Check out the video below to see how fricatives, or windy sounds, are taught using kid-friendly language.

Click the video below to see how nasal sounds are introduced to students.

Understanding these principles of articulation will help draw students’ attention to how they produce the sounds as they practice and build metacognition of articulation, thus laying a stronger foundation for students to later orthographically map the sound to print. 

Check out an example of the Sound City virtual software to learn more about how to support kid-friendly language. 

Consonant phonemes include both voiced and unvoiced sounds. However, vowels are all voiced, meaning they are produced when the vocal cords vibrate. Which vowel phonemes you introduce first is dependent on your students’ grade level. Vowel Valley on the Sound Wall is organized by the mouth placement, starting with Smile Slope, where the long e sound is made with a smile. As we go down the slope, our mouths gradually open with each vowel phoneme until we reach the bottom of Smile Slope, where our jaws are dropped and our mouths are open to create the short o phoneme /o/. As we ascend Circle Path, our jaws and lips gradually close until we reach Sip it Shack, where our lips are shaped as if we were sipping out of a straw to produce the phonemes /oo/ and /yoo/. Again, we start with the speech sound, which becomes the anchor, and the placement and manner of articulation are how our brains recognize the sounds. From there, students’ brains are primed to bolt each grapheme to its corresponding sound.

Quick Sound Wall Tip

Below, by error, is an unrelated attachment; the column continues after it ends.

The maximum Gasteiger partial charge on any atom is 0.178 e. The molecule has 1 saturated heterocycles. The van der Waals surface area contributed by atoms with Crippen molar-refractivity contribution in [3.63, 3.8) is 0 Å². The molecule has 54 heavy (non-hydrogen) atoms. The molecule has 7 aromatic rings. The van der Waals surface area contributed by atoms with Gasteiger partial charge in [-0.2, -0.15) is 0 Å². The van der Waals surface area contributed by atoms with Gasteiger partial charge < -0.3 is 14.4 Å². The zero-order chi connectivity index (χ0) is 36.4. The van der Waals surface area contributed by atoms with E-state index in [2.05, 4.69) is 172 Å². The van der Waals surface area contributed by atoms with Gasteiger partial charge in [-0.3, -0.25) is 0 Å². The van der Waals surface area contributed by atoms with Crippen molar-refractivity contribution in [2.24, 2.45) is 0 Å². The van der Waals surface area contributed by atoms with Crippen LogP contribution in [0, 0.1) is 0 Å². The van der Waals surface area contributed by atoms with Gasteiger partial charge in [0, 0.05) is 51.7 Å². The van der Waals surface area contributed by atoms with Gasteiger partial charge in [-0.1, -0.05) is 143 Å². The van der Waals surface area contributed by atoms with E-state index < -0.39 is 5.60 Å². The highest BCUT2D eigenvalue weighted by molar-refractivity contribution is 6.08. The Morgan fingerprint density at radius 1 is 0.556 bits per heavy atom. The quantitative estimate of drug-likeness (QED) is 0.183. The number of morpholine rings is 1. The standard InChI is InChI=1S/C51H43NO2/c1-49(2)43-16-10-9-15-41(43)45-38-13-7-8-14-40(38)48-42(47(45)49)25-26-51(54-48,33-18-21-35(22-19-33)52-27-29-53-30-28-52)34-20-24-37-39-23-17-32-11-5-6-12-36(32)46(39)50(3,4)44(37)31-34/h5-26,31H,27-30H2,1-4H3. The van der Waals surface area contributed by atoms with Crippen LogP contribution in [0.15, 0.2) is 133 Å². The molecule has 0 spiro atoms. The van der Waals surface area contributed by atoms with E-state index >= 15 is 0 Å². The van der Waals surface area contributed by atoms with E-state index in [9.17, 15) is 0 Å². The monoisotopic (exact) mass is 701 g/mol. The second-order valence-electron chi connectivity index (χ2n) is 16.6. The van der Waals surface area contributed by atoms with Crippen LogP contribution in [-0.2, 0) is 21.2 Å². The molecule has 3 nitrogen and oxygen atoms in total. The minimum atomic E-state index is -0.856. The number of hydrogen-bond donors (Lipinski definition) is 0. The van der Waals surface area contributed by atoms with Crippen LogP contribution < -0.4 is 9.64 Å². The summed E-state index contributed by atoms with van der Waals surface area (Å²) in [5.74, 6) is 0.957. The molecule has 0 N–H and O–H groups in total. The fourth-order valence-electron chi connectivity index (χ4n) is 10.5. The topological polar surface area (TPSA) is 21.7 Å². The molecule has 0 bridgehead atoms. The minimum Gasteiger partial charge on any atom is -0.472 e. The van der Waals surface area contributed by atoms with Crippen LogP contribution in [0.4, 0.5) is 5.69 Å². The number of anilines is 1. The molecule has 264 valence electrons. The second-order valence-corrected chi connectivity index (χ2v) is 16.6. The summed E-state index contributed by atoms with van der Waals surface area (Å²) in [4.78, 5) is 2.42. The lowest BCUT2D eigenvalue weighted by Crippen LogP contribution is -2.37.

Most sounds are represented by multiple graphemes depending on the spelling patterns in the words in which they are heard. For example, the /k/ sound can be represented by the graphemes c, k, -ck, depending on the orthographic and phonemic structure of the word (e.g., the phoneme /k/ is spelled with –ck when it is heard at the end of a single-syllable word following a short vowel sound like in the word luck). Initially, graphemes are introduced by their most common grapheme-phoneme correspondence. Then, through high-quality phonics instruction, students are taught how letter patterns function in words. As these letter patterns are introduced from simple to more complex, sounds can be revisited to align with the phonics scope and sequence to attach less common graphemes. Sticky notes can be used to cover the graphemes that have not been introduced in the phonics scope and sequence to help students focus on the target graphemes. As new graphemes are introduced, the sticky notes can be removed. In this way, a sound-spelling wall creates a visual artifact of what students have learned in class. Digital sound walls can also be used to show each student the progress they have made individually.